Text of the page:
Title: I Will Teach You To Be Rich: No Guilt, No Excuses, No B.S., Just a 6-Week Program That Works
Author: Ramit Sethi
Trigger Warnings: Fatphobia, classism
You don’t have to be perfect to be rich. Or the smartest person in the room. Or a type-A personality. In fact, with Ramit Sethi’s six-week program to financial independence, you can start with any amount of money, do just 85 percent of what he suggests, and succeed brilliantly through good times and bad.
As irreverent and entertaining as he is practical and wise, Sethi explains how to beat banks and credit cards at the fee game, automate your cash flow, negotiate for a raise, manage student loans, and enjoy your lattes and Manolo Blahniks by practicing conscious spending. It’s how to master your money with the least amount of effort – and then get on with your life.
Read to: Page 117
Ah, a classic financial book. Full body with the usual advice, and the usual note of fatphobia. The flavor of classism is especially strong in this one, and I’m even detecting a unique note of misogyny, as well as a deep overtone of condescension …
Okay, all jokes aside, this book was bad.
My fiance wanted me to read this and see if it was any good. I didn’t have high hopes for it going in (I’d previously unsubscribed from Ramit’s email list for misogyny and fatphobia), but I was determined to power through.
Of course, there was the requisite fatphobia that comes with personal finance books (bad budgets are fat, good budgets that you’ve put work into are fit and toned). There was also a healthy dose of condescension. Ramit has a tone of “I know more about this than you” and “this is so simple you’re stupid/lazy for not doing this before.” There was also a surprising dose of misogyny – comparing choosing between two investment brokerages to choosing between “two hot blonde twins,” for example.
But still, I was determined to power through. There was actually some good advice on negotiating credit card rates, surprisingly. (That was really the only good information in the book, though – the rest of it was stuff like calling budgets bad and boring and then telling you how to budget while calling it a “conscious spending plan” and claiming it’s completely different. Like, dude, I’ve been budgeting since I was 14. I know a budget when I see one. You’re not special. He even recommends the ENVELOPE BUDGETING SYSTEM, for goodness’ sake.)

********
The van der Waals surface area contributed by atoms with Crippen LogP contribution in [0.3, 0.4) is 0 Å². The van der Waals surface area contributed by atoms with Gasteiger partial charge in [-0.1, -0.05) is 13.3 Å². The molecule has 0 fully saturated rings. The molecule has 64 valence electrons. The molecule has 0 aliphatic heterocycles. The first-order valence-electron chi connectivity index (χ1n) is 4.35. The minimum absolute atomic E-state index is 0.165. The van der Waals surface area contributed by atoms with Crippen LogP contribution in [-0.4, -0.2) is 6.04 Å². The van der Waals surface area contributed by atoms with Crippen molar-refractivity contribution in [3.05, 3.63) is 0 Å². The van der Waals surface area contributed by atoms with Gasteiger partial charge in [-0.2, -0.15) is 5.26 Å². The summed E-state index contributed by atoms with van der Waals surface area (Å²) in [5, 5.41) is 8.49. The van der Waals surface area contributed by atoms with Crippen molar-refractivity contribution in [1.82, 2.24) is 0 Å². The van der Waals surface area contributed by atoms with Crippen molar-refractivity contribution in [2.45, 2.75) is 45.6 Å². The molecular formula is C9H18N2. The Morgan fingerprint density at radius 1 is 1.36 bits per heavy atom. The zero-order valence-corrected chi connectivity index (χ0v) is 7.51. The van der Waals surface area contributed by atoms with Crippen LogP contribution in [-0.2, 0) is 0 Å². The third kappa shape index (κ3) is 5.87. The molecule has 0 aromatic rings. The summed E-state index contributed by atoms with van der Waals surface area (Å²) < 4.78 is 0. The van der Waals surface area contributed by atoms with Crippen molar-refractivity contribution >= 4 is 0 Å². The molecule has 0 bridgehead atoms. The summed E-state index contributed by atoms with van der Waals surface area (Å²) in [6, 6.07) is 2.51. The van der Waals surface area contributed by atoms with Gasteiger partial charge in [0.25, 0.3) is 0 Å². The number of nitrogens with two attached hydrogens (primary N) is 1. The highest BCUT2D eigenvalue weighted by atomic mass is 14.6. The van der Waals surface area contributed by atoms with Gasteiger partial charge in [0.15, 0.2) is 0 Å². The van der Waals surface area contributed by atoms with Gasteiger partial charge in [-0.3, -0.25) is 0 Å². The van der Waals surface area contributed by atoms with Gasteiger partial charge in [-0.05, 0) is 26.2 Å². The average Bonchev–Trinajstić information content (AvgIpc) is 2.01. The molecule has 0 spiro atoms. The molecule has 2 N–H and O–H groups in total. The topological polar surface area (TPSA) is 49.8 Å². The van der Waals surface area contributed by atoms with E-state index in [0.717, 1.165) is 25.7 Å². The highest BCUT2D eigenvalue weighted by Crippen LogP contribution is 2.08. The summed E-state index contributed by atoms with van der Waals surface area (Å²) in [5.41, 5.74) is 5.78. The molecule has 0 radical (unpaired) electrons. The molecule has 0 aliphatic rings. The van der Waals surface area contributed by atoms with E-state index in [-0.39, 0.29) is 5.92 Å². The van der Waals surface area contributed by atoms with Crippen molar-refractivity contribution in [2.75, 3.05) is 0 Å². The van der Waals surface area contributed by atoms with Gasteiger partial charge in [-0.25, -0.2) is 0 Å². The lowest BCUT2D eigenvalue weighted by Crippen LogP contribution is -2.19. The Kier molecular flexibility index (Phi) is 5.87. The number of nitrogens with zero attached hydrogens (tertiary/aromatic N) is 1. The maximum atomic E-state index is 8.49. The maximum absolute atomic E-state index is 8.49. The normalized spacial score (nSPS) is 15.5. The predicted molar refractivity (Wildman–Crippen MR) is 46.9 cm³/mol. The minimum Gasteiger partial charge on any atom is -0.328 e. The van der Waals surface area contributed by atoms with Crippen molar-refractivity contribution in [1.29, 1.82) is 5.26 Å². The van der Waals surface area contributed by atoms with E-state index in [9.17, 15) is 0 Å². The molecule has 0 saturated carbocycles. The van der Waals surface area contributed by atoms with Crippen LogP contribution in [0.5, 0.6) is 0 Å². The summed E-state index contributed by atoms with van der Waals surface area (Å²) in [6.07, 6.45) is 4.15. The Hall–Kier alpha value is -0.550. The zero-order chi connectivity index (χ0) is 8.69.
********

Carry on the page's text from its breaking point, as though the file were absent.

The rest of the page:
I finally gave up – or, more accurately, rage-quit – at page 117. The heading on that page was “What If You Don’t Make Enough Money?” and I was thrilled – finally a financial advice book that takes poverty and minimum wage into account! And then the entire premise was people actually have more wiggle room in their budget than they realize, they just don’t want to change their spending. The two examples I got through before closing the book:
- Cook at home more. (Ignoring the fact that most minimum-wage workers have to work multiple jobs, leaving them no time to cook, and the fact that it’s actually cheaper to buy pre-packaged stuff and the McDonald’s dollar menu than buy everything fresh and cook it yourself.)
- Don’t buy the new iPhone every year. (Find me one minimum-wage worker who buys a new phone every year, I dare you. I’m working at nearly twice minimum wage and I still can’t afford a new iPhone every year.)
It was basically the premise that “there’s no such thing as a poor person, there’s only people who are to stupid/bad at handling money to be not poor.” Which is incorrect, classist, and incredibly insulting.
Despite the book’s own view that it’s 100 times better than any other personal finance book, it was an unspectacular, condescending, and classist rephrasing of already-told tips and the same old tropes. It honestly wasn’t worth the 117 pages I gave it.